What draws you to stay in academia and where do you see your career progressing? Do you want to be a Professor?
I don’t absolutely want to become a professor, not at any cost, but I really like research and the freedom it provides me. The intellectual stimulation is something I also really value. However, I definitely think that it is possible to find jobs in industry which can have similar types of challenges.
Both Physics and Informatics are fields that have a higher percentage of males in them. Do you think this is an issue? And if so, what do you think would make these fields more appealing to women?
I think there is a lot to gain from having more female students. And I think women in general can be very thorough: they can go into great details and be very diligent. They can also be very stubborn, in a good sense, which can be helpful in research.
I think having more women in our field would naturally attract women, so we need to make the field more women-friendly. I think women want to have a balanced life, so working in an environment that encourages a healthy balance will help. I think that having role models can be very beneficial; despite my achievements, I am still a bit insecure. And while my confidence is improving with time, when I started my PhD I was very insecure and feared that it would be a total failure. Having a close female role model would have helped me tremendously.
During my PhD, I had a good advisor and I would say to him, “I can’t make a paper out of this, it’s nothing” and he’d respond “It’s research, and research is most of the time incremental.” Despite my hesitations, I’d submit the papers, and most of the time they were accepted and published. After a while, as you do this several times through your PhD career, you realize: this is what it is. Sometimes there are big breakthroughs that seem like big shifts to you, but most of the time research really is just small incremental discoveries. You have to put your insecurities aside and try to publish despite them.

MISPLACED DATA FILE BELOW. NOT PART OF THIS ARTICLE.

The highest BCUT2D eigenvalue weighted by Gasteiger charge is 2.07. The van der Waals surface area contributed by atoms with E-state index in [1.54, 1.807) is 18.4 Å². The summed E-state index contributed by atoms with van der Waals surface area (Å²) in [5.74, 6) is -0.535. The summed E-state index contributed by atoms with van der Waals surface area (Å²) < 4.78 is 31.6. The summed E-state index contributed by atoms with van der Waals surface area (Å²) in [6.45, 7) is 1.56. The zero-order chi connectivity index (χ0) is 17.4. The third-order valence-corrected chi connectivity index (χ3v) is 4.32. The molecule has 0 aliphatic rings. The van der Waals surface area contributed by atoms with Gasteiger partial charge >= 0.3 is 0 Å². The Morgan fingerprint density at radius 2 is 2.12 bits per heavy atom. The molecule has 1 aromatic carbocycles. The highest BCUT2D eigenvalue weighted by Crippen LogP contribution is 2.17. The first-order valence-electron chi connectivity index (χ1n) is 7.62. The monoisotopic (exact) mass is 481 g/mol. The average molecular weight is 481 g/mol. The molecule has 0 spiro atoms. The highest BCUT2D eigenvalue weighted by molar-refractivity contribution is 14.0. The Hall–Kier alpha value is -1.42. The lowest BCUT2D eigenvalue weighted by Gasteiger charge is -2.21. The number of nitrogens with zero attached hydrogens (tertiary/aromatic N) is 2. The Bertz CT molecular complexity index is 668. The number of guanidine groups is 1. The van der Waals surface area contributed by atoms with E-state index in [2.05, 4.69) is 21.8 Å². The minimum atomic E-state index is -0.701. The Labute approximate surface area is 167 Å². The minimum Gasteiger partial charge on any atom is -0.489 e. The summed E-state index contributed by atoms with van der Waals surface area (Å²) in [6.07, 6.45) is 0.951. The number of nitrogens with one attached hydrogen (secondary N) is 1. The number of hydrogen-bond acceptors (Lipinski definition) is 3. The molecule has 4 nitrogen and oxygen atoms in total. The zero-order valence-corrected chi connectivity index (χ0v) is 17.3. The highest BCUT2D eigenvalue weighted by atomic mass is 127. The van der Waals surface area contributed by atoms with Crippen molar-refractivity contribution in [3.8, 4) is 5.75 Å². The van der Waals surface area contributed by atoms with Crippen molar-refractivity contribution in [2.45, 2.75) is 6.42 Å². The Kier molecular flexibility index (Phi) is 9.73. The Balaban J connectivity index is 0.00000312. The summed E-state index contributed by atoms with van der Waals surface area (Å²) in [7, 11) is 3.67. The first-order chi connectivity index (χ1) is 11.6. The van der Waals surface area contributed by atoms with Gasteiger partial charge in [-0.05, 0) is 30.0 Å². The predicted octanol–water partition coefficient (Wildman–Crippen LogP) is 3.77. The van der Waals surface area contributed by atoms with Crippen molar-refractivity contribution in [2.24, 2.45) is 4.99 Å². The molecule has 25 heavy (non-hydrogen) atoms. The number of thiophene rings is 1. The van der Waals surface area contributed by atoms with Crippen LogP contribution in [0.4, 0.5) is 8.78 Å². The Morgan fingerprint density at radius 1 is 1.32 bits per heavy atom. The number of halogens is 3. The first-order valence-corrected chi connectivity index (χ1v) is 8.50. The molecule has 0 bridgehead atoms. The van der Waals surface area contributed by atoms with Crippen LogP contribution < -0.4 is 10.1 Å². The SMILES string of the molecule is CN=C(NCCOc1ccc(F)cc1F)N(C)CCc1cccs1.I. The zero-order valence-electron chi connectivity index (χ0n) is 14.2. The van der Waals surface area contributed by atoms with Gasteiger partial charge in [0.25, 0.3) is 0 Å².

I’ve found that the insecurities I’ve had have gotten better with time and with practice. I also don’t want it to be totally away, because I feel like having too much self-confidence can also get in the way.
Do you think this type of insecurity, some could say it is imposter syndrome, is more prevalent amongst women?
Definitely. I have the impression that guys don’t even ask themselves these questions sometimes. There are of course exceptions, but I feel that the average male PhD student doesn’t doubt themselves as much as the women do.
Another experience where I’ve seen this is in the Marie Curie actions program. For three years I was involved in an outreach program where I went to the French high school of Munich. The idea was to expose female students to hard sciences and to help them figure out what they want to study in university. I went there three years in a row and I tried to be a role model, to give off an impression to the girls that “I’m young, I’m normal, but I do hard science, and I like it”, and hoped it would help at least some of them to pursue a science related career.